Imagine Jack, a 10 year-old who likes to spend time out with his friends rather than doing his homework. He is pretty popular with most people he hangs around with and he only likes wearing blue. He could be typical of many boys his age.
Now imagine that his school grades have been slipping recently. He can sometimes seem withdrawn and his parents are quite concerned about some of the friends he has made in the last few months.
There could be a lot more going on in Jack’s life than is apparent on first glance. According to one youth charity, these could all be signs that a child is being actively recruited by a local gang.
As authority staff know, street gangs operate in many parts of the country, but they are often most prevalent in large cities. They can be linked to a variety of criminal activity, including anti-social behaviour, drug offences and knife crime.
So, how can local authorities get a clearer picture of the impact of gang activity in their area? And crucially, what can they do to prevent gang culture from blighting the lives and futures of vulnerable children and young people, like Jack? Technology can help with this.
Identifying and supporting children at risk
There can be a myriad of reasons why young people get involved with gangs and criminality – it can be a difficult pathway to escape from. A key challenge for authorities is intervening early enough to prevent vulnerable individuals from being enticed into gang life in the first place.
Gangs often recruit new members from a young age and the government has called for early help work relating to gang prevention to be increased in schools. Identifying those children who are likely to be targeted is the first step – and technology now exists that will make this a lot easier.
Using the information available to them, authority staff can use powerful data analysis tools to highlight primary school aged children who have links with known gang members – either through family connections or friendships – at the touch of a button. These are the children who will be at greatest risk of being targeted for recruitment by a gang, so knowing who they are gives teams a much better chance of putting effective support in place to steer them away from this life.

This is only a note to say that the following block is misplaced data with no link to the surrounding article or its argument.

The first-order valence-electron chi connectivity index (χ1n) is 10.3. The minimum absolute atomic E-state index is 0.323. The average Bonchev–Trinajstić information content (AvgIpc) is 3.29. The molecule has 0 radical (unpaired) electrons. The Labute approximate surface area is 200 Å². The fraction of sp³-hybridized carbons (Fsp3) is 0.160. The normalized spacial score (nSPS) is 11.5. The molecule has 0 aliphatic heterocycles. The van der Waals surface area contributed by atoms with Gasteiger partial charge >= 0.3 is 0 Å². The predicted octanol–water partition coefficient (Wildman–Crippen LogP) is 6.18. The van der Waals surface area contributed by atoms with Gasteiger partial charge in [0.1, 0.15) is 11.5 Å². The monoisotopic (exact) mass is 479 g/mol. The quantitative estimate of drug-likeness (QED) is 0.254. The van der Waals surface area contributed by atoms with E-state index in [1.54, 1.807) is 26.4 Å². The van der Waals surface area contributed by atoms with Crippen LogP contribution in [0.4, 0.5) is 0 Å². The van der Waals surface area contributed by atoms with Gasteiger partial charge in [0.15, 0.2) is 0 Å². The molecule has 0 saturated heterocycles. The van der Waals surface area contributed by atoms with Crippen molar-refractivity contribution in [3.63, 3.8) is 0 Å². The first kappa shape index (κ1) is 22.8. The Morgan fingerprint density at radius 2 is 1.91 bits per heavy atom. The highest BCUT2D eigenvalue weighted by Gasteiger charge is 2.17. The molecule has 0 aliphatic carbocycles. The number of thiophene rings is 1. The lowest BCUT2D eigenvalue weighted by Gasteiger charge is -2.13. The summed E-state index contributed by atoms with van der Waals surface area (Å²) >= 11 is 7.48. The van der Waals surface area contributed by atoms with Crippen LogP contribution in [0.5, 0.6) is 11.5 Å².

Mapping out gang activity
Another key factor in reducing gang activity is to get a clear picture of where they operate. There is software available that can help authorities do this by mapping out the geographical areas where the different gangs are known to be active. Having this type of information to hand is essential for ensuring that resources for gang prevention work, such as the launch of a new youth club or drop in support centre, are targeted where they will have the greatest impact on improving the lives of neighbouring communities.
Many of the factors surrounding gang culture can often be hidden from view. But when authorities have access to meaningful information – who is involved in what gang and where they operate, for example – children like Jack are much more likely to get the support they need to aim for a better life and brighter future.